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Reggie Jackson: A's situation is 'an embarrassment'

Ethan Miller / Getty Images Sport / Getty

Hall of Famer Reggie Jackson isn't pleased with how the Fisher family is running the Oakland Athletics after announcing the franchise would play the 2025-27 seasons in Sacramento before relocating to Las Vegas.

"I'm embarrassed for baseball. I feel terrible for the city," Jackson said on "The Show" podcast.

"I'm so disappointed as to the way the Fisher family has interacted with the city and just let the team go to shambles. They're a four-A team; they are not a major-league team. They've abandoned the city."

Jackson played for the A's from 1967-75 before returning for his final major-league season in 1987. While with the club, the 77-year-old won an MVP in 1973 and three consecutive World Series championships from 1972-74. Jackson assembled an ownership group to purchase the A's in 2005. He claimed he was the highest bidder for the franchise but that former commissioner Bud Selig never turned in his offer.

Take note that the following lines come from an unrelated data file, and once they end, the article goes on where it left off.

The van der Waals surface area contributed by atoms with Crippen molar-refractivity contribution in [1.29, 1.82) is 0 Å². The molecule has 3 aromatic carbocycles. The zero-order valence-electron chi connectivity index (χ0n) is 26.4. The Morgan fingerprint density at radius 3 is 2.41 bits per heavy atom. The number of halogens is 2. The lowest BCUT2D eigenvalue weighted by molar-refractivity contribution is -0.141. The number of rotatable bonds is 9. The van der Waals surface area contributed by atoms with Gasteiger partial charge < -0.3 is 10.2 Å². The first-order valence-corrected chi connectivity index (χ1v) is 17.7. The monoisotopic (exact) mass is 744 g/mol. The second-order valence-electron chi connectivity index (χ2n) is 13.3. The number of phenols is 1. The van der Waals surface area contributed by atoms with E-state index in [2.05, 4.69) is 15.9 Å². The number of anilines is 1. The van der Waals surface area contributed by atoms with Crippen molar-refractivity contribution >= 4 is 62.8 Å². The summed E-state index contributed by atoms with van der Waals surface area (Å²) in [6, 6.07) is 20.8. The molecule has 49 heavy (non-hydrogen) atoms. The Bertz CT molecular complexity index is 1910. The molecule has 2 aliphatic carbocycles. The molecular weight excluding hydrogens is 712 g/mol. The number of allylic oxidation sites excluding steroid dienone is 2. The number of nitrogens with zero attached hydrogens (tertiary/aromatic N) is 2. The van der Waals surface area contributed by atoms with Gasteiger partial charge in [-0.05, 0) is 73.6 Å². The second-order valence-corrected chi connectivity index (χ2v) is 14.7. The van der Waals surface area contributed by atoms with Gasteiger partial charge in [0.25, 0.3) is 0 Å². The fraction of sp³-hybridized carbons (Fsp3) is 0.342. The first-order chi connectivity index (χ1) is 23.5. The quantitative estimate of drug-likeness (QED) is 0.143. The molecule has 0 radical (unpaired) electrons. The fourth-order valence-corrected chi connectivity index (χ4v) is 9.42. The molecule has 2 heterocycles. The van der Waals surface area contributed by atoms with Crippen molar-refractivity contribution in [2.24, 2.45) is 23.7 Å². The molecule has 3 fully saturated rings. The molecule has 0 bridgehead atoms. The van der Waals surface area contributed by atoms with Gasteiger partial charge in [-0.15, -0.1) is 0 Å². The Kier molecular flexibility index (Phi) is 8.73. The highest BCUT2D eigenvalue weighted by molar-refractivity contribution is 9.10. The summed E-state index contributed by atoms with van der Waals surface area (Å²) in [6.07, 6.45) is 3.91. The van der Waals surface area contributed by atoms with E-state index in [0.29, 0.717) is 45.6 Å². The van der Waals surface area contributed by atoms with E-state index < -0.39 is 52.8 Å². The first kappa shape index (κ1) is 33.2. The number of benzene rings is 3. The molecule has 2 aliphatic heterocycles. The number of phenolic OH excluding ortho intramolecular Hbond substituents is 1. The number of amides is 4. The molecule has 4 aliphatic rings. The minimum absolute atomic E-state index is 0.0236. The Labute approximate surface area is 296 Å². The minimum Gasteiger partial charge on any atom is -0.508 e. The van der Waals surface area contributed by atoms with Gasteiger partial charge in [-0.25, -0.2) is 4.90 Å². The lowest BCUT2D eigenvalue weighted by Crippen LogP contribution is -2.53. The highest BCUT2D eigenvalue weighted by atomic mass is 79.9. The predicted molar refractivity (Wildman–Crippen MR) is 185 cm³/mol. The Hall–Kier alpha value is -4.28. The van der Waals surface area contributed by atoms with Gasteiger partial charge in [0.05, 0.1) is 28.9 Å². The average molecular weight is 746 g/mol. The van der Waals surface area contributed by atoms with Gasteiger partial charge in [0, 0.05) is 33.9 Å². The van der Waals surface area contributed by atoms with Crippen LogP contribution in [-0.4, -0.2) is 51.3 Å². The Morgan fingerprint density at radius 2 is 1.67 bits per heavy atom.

Jackson told "The Show" that the A's would have been in better shape had he been named owner and likely would have remained in Oakland.

"That team would not look like it does today, which is an embarrassment to Major League Baseball, an embarrassment to Oakland, and an embarrassment to the Fisher family. There is no winner there now," he said.

"It's a terrible situation. Absolutely not good for baseball. I'm disappointed. My feelings were hurt, I was pushed out, I was screwed over by the game."

The A's enter Wednesday with a 4-7 record after finishing 50-112 last season. Their $61.6-million payroll is the lowest in baseball behind the $84.6-million spending by the Pittsburgh Pirates.

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